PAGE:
The School for Good and Evil

by Iacopo Bruno, Soman Chainani

HarperCollins | May 14, 2013 | Kobo Edition (eBook)

The School for Good and Evil is rated 3.75 out of 5 by 4.

At the School for Good and Evil, failing your fairy tale is not an option.

Welcome to the School for Good and Evil, where best friends Sophie and Agatha are about to embark on the adventure of a lifetime.

With her glass slippers and devotion to good deeds, Sophie knows she'll earn top marks at the School for Good and join the ranks of past students like Cinderella, Rapunzel, and Snow White. Meanwhile, Agatha, with her shapeless black frocks and wicked black cat, seems a natural fit for the villains in the School for Evil.

The two girls soon find their fortunes reversed—Sophie's dumped in the School for Evil to take Uglification, Death Curses, and Henchmen Training, while Agatha finds herself in the School for Good, thrust among handsome princes and fair maidens for classes in Princess Etiquette and Animal Communication.

But what if the mistake is actually the first clue to discovering who Sophie and Agatha really are . . . ?

The School for Good and Evil is an epic journey into a dazzling new world, where the only way out of a fairy tale is to live through one.

Format: Kobo Edition (eBook)

Published: May 14, 2013

Publisher: HarperCollins

Language: English

The following ISBNs are associated with this title:

ISBN - 10: 0062104918

ISBN - 13: 9780062104915

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Reviews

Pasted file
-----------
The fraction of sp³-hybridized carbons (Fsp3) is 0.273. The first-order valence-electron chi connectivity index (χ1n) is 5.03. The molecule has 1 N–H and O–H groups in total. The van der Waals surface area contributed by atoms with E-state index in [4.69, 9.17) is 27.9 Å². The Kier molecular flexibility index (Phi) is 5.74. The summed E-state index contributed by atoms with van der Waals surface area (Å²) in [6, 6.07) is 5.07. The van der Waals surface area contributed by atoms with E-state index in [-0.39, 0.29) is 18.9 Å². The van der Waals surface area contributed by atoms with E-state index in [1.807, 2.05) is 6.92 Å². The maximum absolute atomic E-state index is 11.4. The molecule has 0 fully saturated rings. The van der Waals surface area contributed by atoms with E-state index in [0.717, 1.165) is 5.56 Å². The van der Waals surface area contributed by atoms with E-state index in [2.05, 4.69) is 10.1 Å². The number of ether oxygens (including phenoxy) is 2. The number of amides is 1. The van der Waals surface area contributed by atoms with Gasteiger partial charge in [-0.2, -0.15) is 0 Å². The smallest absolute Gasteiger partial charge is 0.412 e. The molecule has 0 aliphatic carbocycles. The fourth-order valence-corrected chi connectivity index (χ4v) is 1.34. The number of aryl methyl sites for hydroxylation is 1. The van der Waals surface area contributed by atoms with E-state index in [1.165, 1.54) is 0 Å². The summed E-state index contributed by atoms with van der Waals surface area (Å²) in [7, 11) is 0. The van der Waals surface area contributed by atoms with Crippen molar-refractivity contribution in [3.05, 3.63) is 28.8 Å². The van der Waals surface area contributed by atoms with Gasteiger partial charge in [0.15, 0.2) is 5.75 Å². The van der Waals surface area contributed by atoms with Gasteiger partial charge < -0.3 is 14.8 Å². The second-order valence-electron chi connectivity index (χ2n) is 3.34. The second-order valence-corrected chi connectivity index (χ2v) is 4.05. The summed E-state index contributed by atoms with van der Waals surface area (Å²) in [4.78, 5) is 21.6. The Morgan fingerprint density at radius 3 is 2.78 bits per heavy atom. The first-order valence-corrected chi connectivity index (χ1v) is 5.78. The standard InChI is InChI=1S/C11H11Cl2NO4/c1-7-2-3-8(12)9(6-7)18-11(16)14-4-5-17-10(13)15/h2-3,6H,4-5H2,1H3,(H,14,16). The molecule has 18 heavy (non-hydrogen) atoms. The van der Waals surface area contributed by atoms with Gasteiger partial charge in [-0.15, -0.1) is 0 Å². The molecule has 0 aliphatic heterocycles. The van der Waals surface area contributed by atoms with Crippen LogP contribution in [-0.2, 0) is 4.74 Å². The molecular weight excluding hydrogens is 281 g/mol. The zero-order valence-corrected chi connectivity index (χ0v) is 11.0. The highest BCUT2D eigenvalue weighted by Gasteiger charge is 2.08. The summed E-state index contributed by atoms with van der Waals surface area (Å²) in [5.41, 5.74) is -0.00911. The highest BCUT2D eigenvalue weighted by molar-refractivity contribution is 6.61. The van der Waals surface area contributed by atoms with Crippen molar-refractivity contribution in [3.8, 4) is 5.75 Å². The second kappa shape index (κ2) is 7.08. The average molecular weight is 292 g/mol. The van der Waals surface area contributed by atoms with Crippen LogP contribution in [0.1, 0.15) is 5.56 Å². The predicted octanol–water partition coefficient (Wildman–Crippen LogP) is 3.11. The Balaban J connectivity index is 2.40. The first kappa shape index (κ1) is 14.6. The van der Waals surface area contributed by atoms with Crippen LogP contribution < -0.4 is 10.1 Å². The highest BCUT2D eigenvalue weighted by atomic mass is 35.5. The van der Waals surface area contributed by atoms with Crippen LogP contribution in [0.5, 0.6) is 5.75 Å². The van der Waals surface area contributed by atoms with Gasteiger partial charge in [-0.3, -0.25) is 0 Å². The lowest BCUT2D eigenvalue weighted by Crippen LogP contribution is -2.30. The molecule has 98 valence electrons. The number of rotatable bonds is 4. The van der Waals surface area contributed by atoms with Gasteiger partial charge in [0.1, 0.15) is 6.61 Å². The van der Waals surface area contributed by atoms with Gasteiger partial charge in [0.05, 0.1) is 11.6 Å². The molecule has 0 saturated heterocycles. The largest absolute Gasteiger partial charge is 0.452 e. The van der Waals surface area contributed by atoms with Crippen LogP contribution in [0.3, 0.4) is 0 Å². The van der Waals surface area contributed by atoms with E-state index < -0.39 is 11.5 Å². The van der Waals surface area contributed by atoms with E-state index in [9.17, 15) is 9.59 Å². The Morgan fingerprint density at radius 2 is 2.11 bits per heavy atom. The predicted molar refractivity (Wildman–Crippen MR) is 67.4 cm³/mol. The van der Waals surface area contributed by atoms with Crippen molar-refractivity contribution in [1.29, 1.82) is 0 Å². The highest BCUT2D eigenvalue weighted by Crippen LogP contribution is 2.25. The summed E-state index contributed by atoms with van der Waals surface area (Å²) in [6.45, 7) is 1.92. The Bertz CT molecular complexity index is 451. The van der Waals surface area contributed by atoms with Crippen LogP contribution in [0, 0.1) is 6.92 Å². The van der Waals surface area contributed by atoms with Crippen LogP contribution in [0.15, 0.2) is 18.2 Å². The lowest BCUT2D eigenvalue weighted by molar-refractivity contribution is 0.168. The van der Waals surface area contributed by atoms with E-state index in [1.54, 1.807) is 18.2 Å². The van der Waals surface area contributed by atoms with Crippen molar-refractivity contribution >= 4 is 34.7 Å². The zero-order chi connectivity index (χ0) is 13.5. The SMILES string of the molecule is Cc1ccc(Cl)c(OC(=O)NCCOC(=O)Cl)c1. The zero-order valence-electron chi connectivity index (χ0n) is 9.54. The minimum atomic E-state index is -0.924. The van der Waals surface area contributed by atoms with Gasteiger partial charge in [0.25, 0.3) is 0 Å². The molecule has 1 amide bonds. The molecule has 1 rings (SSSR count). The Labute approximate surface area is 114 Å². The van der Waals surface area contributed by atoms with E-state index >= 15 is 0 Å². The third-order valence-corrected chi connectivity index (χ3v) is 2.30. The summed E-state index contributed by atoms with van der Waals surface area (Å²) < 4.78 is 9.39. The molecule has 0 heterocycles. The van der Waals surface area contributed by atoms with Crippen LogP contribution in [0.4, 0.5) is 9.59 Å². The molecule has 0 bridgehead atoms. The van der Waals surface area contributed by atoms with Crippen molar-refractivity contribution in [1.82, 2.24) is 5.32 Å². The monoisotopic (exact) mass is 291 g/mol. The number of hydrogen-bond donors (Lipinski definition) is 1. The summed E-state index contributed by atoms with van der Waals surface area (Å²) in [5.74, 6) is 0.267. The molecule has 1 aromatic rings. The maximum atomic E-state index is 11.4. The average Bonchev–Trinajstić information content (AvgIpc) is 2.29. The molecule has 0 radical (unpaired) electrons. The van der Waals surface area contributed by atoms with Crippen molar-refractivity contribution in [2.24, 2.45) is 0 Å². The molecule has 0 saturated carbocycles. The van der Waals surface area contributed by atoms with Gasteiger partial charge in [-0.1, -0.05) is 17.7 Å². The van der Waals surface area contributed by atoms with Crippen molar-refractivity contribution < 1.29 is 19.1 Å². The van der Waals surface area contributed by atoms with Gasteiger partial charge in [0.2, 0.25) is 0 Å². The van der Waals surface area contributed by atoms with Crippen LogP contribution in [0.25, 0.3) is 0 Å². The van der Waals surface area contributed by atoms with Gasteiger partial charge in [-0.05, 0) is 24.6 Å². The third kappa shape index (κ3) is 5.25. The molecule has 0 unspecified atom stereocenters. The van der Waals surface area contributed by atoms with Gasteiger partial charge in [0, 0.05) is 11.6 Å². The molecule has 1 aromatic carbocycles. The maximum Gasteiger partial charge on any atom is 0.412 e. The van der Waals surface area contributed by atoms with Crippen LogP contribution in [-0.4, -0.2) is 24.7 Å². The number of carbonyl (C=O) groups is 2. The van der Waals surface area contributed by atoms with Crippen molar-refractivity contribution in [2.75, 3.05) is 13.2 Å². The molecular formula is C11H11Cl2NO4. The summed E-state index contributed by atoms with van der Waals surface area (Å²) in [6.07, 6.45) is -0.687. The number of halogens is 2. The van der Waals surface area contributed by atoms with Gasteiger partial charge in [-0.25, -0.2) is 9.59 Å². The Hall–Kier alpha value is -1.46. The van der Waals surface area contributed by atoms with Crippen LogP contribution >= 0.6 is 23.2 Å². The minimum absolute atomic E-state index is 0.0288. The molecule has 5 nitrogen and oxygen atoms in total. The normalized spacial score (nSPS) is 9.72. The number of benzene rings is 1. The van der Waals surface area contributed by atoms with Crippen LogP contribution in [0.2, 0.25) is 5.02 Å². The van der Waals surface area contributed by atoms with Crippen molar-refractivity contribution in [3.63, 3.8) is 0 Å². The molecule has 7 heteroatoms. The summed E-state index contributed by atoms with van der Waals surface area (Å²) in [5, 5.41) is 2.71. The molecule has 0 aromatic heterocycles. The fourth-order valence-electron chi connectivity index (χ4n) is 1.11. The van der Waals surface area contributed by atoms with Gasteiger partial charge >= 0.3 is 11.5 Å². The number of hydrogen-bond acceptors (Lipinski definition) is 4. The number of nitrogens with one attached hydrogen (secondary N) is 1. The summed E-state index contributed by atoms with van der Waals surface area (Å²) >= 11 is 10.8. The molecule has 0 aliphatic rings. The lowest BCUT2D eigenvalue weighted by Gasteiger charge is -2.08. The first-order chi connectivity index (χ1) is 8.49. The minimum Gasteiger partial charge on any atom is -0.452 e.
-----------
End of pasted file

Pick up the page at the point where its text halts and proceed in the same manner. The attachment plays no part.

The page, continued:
Rated 2 out of 5 by from Disappointed In Gavaldon, children have been getting kidnapped for year, always in pairs, and always one beautiful and good child and more homely and outcast. No one knows where they disappear to but neither are seen again, and soon after the bookshop starts selling fairy tales with characters that look exactly like the missing children. This year best friends Sophie and Agatha are the pair taken. They soon find out that the previous kids had been taken to The School of Good and Evil, a school designed to train children to become either heroes and heroines or storybook villains. Sophie has always wanted to be taken and has devoted herself to beauty routines and good deeds and is convinced she’ll be in the School for Good. Agatha seems like a perfect fit for the School for Evil. But when they get dropped off at their new schools, Sophie is placed with Evil and Agatha with Good. This is a middle grade novel, which I knew going into it, but the length of the book(almost 500 pages) had me hoping there would be a lot of twists and development. Sadly, I was able to predict the plot pretty early on and what development there was, seemed rushed. The concept was really interesting and even though the lessons in the book are ones so many books and TV shows try to teach that age group, it was still entertaining. The book takes everything I dislike about fairy tales and amplifies it. By halfway, it was getting on my nerves so much that even if the ending turned out the way I’d hoped, it wouldn’t make up for it. Agatha was the bright spot of the book, for me. She was the most complicated character and the one who grew the most, and the most realistic of the characters in the book. She didn’t want to be Evil but she never felt like she belonged in Good either; she looked nothing like the other girls and didn’t enjoy the beauty routines or think a kiss from a prince was the most important thing. Sophie, I tried to feel sympathetic toward since being dropped in the middle of Evil had to be terrifying, but she really annoyed me a lot. And it was hard to buy her development into top student and evil mastermind when she’d been so oblivious to everything before. I found their friendship, which is supposed to be a main part of the plot, more co-dependent than touching or genuine. The plot moves along quite quickly for such a long book, sometimes too quickly as there’s a lot of things that seem to happen out of nowhere. We don’t get to experience the development, it’s just there. The teachers are mostly harsh and uncaring, until rendered pretty much useless. The school master gets about five seconds to explain why he chooses real kids from the village to mix in with the fairy-tale students. The ending is happening so fast that it’s hard to keep track of everything that’s going on. The drawings in each chapters were a nice touch and the detailed descriptions gave a vivid picture to what the rooms, forest, and other areas looked like. Again, the concept is great and really intrigues me so I’m curious to where it’s going in the next book.